You and your Microbiome
The interconnectedness of your gut, brain, immune, and hormonal systems is complex and amazing at the same time. There is one thing that we have learned that affects all of the above – our microbiome.
This complex ecosystem is made up of more than 100 trillion microbes and research has shown that our microflora types are uniquely our own and is affected by diet, health history, geographic location and even our heritage. What we do know is that you must properly balance and care for it if you are to be healthy now and in the future.
We have even learned that your microbiome may be the reason why you can not lose weight even when following the exact same diet as someone else that has been very successful.
Here are 5 ways that you can boost the number and diversity of your microbiome.
Exercise could boost the diversity of the microbes in your gut. By examining blood and stool samples, researchers in Ireland were able to compare the microbial diversity of professional rugby players with those of healthy men, some of normal weight and some overweight. They found that the athletes, overall, had greater gut diversity than the other men which they attributed to the players’ strenuous exercise
In the same study above, it showed that the athletes diet were higher in protein (22 percent of calories) compared to 15 to 16 percent of calories from protein the other men consumed daily. The athletes’ microbiomes were not only more diverse, the researchers reported that they were more populous than those of the other men in the study, and included higher levels of a species of bacteria associated with lower rates of obesity and obesity-related disorders.
Eat more Greens
Plant foods are especially helpful for improving your microbial diversity. Why? Because plants give your microbes something to chew on, to break down, to digest and extract the nutrients from – you are literally feeding your resident bugs with their favorite foods and what they need to survive and thrive. It is hard to consume enough plant based foods so I recommend a daily green smoothie. Here is my smoothie recipe book for you to enjoy!
Open the doors and Windows
One of the best, and also most pleasurable ways to increase your microbial exposure is to simply open the windows and let the microbes flow! Welcome them into your home, your car, your office – the more, the merrier, and the better for your microbiome.
Get outside and get dirty
Do some gardening, play outside, go for a walk in nature – do anything that gets you and your microbiome connected with the trillions of microbes in the soil.
Don’t murder your microcrobes
What I mean is don’t kill off your healthy organisms with foods that mess with your microbial balance. Avoid processed foods, genetically modified anything, sugar and wheat. Also, be sure to stay clear from factory-farmed meats, which come loaded with antibiotics that kill the bad and the good and are not destroyed by cooking.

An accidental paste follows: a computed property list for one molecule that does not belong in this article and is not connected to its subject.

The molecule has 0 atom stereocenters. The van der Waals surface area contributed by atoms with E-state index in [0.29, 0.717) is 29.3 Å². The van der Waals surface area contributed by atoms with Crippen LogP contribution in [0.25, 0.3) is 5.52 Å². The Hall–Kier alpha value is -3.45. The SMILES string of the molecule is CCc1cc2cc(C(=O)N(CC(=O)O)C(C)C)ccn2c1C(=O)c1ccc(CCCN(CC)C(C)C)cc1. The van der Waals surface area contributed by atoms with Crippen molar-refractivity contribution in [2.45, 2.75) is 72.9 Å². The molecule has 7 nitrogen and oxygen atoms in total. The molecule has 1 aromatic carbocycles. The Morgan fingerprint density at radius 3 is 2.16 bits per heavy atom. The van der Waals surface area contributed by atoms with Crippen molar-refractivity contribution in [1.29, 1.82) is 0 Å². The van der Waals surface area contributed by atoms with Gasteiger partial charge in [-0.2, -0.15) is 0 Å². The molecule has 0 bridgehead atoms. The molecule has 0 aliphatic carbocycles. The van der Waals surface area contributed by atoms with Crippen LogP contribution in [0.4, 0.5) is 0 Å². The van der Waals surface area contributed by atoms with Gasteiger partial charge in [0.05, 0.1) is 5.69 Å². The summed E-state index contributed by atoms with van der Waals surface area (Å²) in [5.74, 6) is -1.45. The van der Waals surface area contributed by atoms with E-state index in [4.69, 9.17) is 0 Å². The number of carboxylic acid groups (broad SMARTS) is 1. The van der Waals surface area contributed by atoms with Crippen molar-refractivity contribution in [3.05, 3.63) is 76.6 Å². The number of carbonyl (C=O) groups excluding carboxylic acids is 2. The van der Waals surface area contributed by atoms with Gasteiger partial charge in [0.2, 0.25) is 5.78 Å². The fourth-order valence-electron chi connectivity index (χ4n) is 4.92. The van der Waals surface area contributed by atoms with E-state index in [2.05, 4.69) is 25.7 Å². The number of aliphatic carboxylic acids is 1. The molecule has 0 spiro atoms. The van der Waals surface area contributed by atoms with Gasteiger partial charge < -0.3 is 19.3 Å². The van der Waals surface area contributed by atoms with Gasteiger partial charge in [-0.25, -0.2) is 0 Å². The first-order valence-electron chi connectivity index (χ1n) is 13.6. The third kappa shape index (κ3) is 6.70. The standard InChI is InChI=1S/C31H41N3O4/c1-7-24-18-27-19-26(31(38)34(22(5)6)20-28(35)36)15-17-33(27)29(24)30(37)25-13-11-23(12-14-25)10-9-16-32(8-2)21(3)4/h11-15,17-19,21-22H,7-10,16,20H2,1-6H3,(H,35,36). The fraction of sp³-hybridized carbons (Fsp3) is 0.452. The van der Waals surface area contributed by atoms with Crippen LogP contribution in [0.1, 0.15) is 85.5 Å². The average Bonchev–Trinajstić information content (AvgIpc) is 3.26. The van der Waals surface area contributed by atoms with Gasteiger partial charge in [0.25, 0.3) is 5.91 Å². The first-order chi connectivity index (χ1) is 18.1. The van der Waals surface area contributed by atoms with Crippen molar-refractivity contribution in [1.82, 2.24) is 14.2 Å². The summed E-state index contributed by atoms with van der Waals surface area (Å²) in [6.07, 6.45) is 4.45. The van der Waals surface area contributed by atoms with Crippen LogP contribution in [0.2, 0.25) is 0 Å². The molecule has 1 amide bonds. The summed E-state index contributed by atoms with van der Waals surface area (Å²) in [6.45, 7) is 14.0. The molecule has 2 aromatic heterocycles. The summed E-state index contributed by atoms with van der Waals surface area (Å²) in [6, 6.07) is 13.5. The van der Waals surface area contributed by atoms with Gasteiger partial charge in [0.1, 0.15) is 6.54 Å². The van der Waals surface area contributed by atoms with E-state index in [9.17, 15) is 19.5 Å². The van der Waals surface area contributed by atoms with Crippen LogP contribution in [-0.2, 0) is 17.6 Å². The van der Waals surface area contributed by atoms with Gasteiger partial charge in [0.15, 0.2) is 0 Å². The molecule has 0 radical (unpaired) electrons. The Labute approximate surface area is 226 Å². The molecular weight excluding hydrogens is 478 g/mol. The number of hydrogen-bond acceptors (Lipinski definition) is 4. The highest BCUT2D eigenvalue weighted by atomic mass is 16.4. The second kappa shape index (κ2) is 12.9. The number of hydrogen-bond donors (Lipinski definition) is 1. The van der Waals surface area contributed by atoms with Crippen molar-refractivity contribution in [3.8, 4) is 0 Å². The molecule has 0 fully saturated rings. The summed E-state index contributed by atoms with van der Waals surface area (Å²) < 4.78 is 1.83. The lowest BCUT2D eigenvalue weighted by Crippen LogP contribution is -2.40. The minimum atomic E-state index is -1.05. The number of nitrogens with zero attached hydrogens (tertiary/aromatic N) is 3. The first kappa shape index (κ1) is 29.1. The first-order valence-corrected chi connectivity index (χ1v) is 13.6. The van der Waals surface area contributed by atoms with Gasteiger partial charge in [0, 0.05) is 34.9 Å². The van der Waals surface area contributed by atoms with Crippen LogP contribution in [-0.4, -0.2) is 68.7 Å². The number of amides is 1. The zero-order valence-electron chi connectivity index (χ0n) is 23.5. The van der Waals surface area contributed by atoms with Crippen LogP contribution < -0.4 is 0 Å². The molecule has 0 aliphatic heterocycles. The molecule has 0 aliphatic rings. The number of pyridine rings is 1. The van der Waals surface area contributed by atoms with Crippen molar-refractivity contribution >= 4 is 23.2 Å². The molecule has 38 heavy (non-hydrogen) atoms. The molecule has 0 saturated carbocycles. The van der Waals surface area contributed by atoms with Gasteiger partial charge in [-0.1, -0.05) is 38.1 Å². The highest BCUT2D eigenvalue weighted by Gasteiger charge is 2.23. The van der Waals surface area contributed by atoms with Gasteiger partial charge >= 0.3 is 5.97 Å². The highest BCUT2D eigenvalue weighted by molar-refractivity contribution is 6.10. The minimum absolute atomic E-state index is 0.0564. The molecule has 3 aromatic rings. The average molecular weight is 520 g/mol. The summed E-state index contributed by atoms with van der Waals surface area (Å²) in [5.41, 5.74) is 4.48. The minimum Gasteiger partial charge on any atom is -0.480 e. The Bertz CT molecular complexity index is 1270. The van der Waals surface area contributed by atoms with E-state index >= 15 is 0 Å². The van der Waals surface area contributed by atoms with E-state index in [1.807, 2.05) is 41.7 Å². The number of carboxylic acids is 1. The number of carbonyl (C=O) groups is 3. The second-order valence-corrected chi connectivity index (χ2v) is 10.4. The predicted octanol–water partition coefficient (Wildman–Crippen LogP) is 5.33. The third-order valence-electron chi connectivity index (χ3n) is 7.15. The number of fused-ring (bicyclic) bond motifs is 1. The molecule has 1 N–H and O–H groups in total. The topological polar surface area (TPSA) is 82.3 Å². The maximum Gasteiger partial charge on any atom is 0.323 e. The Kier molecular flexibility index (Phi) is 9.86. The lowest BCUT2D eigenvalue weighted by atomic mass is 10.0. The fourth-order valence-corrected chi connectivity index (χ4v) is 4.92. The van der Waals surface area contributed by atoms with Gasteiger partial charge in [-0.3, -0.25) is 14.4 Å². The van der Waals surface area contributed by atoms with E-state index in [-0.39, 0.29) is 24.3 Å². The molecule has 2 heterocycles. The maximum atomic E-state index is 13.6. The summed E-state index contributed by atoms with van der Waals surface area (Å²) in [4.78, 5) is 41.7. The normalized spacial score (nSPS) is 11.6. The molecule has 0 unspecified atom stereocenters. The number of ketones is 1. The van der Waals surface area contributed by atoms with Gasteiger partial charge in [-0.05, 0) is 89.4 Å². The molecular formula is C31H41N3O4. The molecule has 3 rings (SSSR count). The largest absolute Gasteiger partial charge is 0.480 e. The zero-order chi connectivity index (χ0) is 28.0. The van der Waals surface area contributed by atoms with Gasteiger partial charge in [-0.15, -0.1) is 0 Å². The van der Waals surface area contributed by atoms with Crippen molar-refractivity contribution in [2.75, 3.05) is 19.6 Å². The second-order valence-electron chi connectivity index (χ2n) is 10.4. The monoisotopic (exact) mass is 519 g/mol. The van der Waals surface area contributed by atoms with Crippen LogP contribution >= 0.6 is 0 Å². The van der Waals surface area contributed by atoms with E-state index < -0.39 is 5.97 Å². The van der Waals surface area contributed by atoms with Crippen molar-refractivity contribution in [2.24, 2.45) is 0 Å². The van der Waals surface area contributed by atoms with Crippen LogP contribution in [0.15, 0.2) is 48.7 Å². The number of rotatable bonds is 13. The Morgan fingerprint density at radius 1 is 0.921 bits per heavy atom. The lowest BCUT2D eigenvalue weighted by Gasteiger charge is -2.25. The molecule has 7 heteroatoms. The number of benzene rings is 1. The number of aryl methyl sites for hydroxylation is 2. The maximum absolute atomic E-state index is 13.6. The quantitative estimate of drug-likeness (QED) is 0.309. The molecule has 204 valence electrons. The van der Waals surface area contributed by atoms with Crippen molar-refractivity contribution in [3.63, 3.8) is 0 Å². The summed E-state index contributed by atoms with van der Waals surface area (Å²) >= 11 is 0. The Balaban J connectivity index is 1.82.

Protect with Probiotics and Pre-biotics
If you have taken antibiotics be sure to re-populate your gut flora with probiotics. Even if you have not taken antibiotics, take probiotics anyway. Doing so will keep your microbiome full of live, beneficial organisms, which will help keep digestion, immunity and overall health on track. Look for probiotics that deliver 15-50 billion live organisms per dose and contain a combination of different strains of Lactobacillus and Bifidobacteria. Multi-Probiotic contains over 15 billion beneficial organisms from lactobacillus and bifidobacterium genera with additional benefits of prebiotic fructooligosaccharides. Take probiotics as directed, once or twice a day, preferably with meals.
You can also enjoy probiotic foods like fermented foods (preferably organic). Sauerkraut, kim chi, kombucha, and pickled veggies encourage the growth of good bacteria. Add to that some pre-biotic foods, those non-digestible short-chain fatty acids that help your good bacteria flourish. To get your dose, try eating more artichokes, garlic, beans, oats, onions and asparagus.
It is also important for your children to enjoy the above and probiotics are safe for children to take.
Health is contagious, I would be so grateful if you would pass this on to help spread the love and health!
Committed to your Vitality
Siobhan Clark and Orla O’Sullivan, et al, “Exercise and associated dietary extremes impact on gut microbial diversity,” Gut, doi: 10.1136/gutjnl-2013-306541